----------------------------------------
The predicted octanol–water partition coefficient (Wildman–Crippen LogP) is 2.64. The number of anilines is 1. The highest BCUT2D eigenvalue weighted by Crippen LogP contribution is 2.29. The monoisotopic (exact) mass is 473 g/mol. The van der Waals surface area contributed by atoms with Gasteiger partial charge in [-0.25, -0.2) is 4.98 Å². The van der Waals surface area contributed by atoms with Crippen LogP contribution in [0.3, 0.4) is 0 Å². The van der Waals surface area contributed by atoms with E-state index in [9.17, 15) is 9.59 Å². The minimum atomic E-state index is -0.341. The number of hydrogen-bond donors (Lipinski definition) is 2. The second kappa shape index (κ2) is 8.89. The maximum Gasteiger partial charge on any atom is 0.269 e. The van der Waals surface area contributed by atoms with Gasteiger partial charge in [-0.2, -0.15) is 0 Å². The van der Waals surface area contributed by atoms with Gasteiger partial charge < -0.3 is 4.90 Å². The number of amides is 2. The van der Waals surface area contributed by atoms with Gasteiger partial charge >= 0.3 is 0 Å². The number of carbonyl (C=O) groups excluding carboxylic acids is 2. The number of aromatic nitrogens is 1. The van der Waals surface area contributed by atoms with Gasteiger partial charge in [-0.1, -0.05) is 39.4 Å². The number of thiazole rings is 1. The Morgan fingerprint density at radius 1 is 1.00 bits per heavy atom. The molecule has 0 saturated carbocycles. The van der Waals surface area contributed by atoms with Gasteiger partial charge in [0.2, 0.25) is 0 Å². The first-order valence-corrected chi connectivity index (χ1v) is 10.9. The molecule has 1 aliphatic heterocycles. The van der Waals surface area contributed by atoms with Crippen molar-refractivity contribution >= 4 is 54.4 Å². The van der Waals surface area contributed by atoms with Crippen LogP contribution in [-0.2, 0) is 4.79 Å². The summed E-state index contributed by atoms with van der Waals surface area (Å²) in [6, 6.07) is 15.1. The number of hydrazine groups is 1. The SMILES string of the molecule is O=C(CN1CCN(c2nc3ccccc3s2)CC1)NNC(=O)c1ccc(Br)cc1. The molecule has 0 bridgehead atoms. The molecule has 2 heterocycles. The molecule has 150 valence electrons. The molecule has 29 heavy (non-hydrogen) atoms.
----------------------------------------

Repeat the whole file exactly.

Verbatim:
The predicted octanol–water partition coefficient (Wildman–Crippen LogP) is 2.64. The number of anilines is 1. The highest BCUT2D eigenvalue weighted by Crippen LogP contribution is 2.29. The monoisotopic (exact) mass is 473 g/mol. The van der Waals surface area contributed by atoms with Gasteiger partial charge in [-0.25, -0.2) is 4.98 Å². The van der Waals surface area contributed by atoms with Crippen LogP contribution in [0.3, 0.4) is 0 Å². The van der Waals surface area contributed by atoms with E-state index in [9.17, 15) is 9.59 Å². The minimum atomic E-state index is -0.341. The number of hydrogen-bond donors (Lipinski definition) is 2. The second kappa shape index (κ2) is 8.89. The maximum Gasteiger partial charge on any atom is 0.269 e. The van der Waals surface area contributed by atoms with Gasteiger partial charge in [-0.2, -0.15) is 0 Å². The van der Waals surface area contributed by atoms with Gasteiger partial charge < -0.3 is 4.90 Å². The number of amides is 2. The van der Waals surface area contributed by atoms with Gasteiger partial charge >= 0.3 is 0 Å². The number of carbonyl (C=O) groups excluding carboxylic acids is 2. The number of aromatic nitrogens is 1. The van der Waals surface area contributed by atoms with Gasteiger partial charge in [-0.1, -0.05) is 39.4 Å². The number of thiazole rings is 1. The Morgan fingerprint density at radius 1 is 1.00 bits per heavy atom. The molecule has 0 saturated carbocycles. The van der Waals surface area contributed by atoms with Gasteiger partial charge in [0.2, 0.25) is 0 Å². The first-order valence-corrected chi connectivity index (χ1v) is 10.9. The molecule has 1 aliphatic heterocycles. The van der Waals surface area contributed by atoms with Crippen molar-refractivity contribution >= 4 is 54.4 Å². The van der Waals surface area contributed by atoms with Crippen LogP contribution in [-0.2, 0) is 4.79 Å². The summed E-state index contributed by atoms with van der Waals surface area (Å²) in [6, 6.07) is 15.1. The number of hydrazine groups is 1. The SMILES string of the molecule is O=C(CN1CCN(c2nc3ccccc3s2)CC1)NNC(=O)c1ccc(Br)cc1. The molecule has 0 bridgehead atoms. The molecule has 2 heterocycles. The molecule has 150 valence electrons. The molecule has 29 heavy (non-hydrogen) atoms.